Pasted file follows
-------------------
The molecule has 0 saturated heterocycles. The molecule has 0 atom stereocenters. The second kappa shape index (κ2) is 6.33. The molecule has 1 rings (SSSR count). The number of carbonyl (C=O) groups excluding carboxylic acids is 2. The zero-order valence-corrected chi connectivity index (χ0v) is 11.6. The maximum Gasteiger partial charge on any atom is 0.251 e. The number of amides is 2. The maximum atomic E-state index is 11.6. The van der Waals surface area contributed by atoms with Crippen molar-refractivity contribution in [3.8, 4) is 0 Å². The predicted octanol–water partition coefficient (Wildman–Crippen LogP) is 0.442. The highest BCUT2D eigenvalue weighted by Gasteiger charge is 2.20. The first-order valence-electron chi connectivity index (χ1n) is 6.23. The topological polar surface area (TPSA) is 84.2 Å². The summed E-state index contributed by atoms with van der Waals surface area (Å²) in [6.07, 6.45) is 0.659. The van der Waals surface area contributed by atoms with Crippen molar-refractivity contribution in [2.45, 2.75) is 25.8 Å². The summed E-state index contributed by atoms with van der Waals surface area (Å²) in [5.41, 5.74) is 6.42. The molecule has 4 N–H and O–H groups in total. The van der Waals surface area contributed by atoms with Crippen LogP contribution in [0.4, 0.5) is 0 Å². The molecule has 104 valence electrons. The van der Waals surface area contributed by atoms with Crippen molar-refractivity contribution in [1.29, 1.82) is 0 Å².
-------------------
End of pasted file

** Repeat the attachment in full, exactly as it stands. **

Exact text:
The molecule has 0 saturated heterocycles. The molecule has 0 atom stereocenters. The second kappa shape index (κ2) is 6.33. The molecule has 1 rings (SSSR count). The number of carbonyl (C=O) groups excluding carboxylic acids is 2. The zero-order valence-corrected chi connectivity index (χ0v) is 11.6. The maximum Gasteiger partial charge on any atom is 0.251 e. The number of amides is 2. The maximum atomic E-state index is 11.6. The van der Waals surface area contributed by atoms with Crippen molar-refractivity contribution in [3.8, 4) is 0 Å². The predicted octanol–water partition coefficient (Wildman–Crippen LogP) is 0.442. The highest BCUT2D eigenvalue weighted by Gasteiger charge is 2.20. The first-order valence-electron chi connectivity index (χ1n) is 6.23. The topological polar surface area (TPSA) is 84.2 Å². The summed E-state index contributed by atoms with van der Waals surface area (Å²) in [6.07, 6.45) is 0.659. The van der Waals surface area contributed by atoms with Crippen molar-refractivity contribution in [2.45, 2.75) is 25.8 Å². The summed E-state index contributed by atoms with van der Waals surface area (Å²) in [5.41, 5.74) is 6.42. The molecule has 4 N–H and O–H groups in total. The van der Waals surface area contributed by atoms with Crippen LogP contribution in [0.4, 0.5) is 0 Å². The molecule has 104 valence electrons. The van der Waals surface area contributed by atoms with Crippen molar-refractivity contribution in [1.29, 1.82) is 0 Å².